US-led European AMD shield moves ahead

22 May 2012 (Last Updated May 22nd, 2012 03:45)

Nato secretary general, Anders Fogh Rasmussen, has announced the first steps towards a European missle defence system, at the 25th Nato summit in Chicago, US.

Nato secretary general, Anders Fogh Rasmussen, has announced the first steps towards a European missle defence system, at the 25th Nato summit in Chicago, US.

Rasmussen said the system will provide the alliance with a limited but operationally meaningful and immediately available capability against ballistic-missile threats from outside the Euro-Atlantic region.

"It is the first step towards our long-term goal of providing full coverage and protection for all NATO European populations, territory and forces," said Rasmussen

The secretary general said: "Our system will link together missile defense assets from different allies - satellites, ships, radars and interceptors - under Nato command and control."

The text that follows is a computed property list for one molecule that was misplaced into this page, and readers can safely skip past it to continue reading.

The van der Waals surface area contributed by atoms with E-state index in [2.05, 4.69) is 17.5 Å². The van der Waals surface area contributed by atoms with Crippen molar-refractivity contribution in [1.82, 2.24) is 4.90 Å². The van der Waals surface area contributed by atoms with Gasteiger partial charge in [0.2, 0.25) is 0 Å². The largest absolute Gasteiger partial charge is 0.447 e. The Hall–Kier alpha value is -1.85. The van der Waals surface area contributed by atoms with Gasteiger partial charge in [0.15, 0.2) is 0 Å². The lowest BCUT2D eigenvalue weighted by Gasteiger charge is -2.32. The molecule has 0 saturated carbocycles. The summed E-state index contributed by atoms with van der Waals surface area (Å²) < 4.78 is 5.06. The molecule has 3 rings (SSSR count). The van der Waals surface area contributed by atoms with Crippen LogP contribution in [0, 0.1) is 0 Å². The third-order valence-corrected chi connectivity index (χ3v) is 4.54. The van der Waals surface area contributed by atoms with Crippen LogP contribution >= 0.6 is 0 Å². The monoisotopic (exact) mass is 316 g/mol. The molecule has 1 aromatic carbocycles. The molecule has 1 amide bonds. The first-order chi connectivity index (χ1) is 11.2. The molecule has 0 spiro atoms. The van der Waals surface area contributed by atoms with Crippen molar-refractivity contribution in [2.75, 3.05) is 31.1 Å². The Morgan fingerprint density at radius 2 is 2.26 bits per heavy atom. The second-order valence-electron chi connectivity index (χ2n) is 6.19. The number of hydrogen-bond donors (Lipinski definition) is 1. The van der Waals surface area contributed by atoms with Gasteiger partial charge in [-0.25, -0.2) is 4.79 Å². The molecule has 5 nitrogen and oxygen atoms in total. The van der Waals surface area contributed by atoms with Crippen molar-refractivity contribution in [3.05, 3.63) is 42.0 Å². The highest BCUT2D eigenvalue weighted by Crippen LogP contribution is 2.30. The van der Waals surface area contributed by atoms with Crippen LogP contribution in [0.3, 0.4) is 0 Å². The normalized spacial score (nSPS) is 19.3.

According to Nato, the interim capability features a basic command and control capability which has been tested and installed at Headquarters Alliance Air Command in Ramstein, Germany.

Phase one also involves deployment of the Aegis ballistic missile-defence system equipped US ships in the Mediterranean region, while phase two, scheduled to complete by 2015, will foresee the deployment of an Aegis system in Romania, according to Radio Free Europe Radio Liberty.

Nato expects to complete phase three by 2018, which involves the establishment of a missile-interceptor base in Poland, with upgraded missiles and an improved command-and-control system.

The final phase involves the deployment of advanced interceptor missiles to counter both intermediate-range missiles and intercontinental ballistic missiles (ICBMs) threats, and is scheduled for completion in 2020.

Nato has however failed to reach a compromise on the system with Russia, with the nation fearing that the system would destroy its nuclear deterrent despite Nato's assurances that it is aimed at North Korean and Iranian threats.

Russia sought legally-binding guarantees that the AMD will not denude its arsenal, but NATO has refused to enter into such an agreement, following which Moscow threatened to deploy new missiles in Europe as a last resort to counter the controversial shield.